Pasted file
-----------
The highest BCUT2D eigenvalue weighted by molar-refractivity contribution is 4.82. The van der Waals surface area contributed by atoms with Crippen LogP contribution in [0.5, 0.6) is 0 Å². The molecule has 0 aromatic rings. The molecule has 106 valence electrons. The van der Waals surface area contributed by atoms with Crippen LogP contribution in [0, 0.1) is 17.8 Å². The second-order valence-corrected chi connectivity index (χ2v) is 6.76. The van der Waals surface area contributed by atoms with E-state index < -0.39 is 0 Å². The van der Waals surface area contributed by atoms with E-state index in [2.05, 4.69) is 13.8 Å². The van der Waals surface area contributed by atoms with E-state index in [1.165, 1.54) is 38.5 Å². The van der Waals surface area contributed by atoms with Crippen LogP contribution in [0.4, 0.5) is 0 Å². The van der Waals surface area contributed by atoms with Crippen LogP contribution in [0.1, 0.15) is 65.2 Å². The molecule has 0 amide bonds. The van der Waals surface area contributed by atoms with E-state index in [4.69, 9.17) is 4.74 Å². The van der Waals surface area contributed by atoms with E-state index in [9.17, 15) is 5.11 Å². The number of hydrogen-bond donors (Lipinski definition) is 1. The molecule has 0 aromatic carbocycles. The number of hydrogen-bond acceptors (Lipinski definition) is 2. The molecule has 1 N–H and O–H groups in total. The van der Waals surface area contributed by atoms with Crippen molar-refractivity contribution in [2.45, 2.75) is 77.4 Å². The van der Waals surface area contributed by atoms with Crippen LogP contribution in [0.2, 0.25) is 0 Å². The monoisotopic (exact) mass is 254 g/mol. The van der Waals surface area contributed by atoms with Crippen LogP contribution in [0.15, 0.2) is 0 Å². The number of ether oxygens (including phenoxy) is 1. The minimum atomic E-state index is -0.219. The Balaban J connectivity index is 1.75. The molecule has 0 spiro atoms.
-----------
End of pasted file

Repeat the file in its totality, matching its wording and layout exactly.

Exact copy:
The highest BCUT2D eigenvalue weighted by molar-refractivity contribution is 4.82. The van der Waals surface area contributed by atoms with Crippen LogP contribution in [0.5, 0.6) is 0 Å². The molecule has 0 aromatic rings. The molecule has 106 valence electrons. The van der Waals surface area contributed by atoms with Crippen LogP contribution in [0, 0.1) is 17.8 Å². The second-order valence-corrected chi connectivity index (χ2v) is 6.76. The van der Waals surface area contributed by atoms with E-state index < -0.39 is 0 Å². The van der Waals surface area contributed by atoms with E-state index in [2.05, 4.69) is 13.8 Å². The van der Waals surface area contributed by atoms with E-state index in [1.165, 1.54) is 38.5 Å². The van der Waals surface area contributed by atoms with Crippen LogP contribution in [0.4, 0.5) is 0 Å². The van der Waals surface area contributed by atoms with Crippen LogP contribution in [0.1, 0.15) is 65.2 Å². The molecule has 0 amide bonds. The van der Waals surface area contributed by atoms with E-state index in [4.69, 9.17) is 4.74 Å². The van der Waals surface area contributed by atoms with E-state index in [9.17, 15) is 5.11 Å². The number of hydrogen-bond donors (Lipinski definition) is 1. The molecule has 0 aromatic carbocycles. The number of hydrogen-bond acceptors (Lipinski definition) is 2. The molecule has 1 N–H and O–H groups in total. The van der Waals surface area contributed by atoms with Crippen molar-refractivity contribution in [2.45, 2.75) is 77.4 Å². The van der Waals surface area contributed by atoms with Crippen LogP contribution in [0.2, 0.25) is 0 Å². The monoisotopic (exact) mass is 254 g/mol. The van der Waals surface area contributed by atoms with Crippen LogP contribution in [0.15, 0.2) is 0 Å². The number of ether oxygens (including phenoxy) is 1. The minimum atomic E-state index is -0.219. The Balaban J connectivity index is 1.75. The molecule has 0 spiro atoms.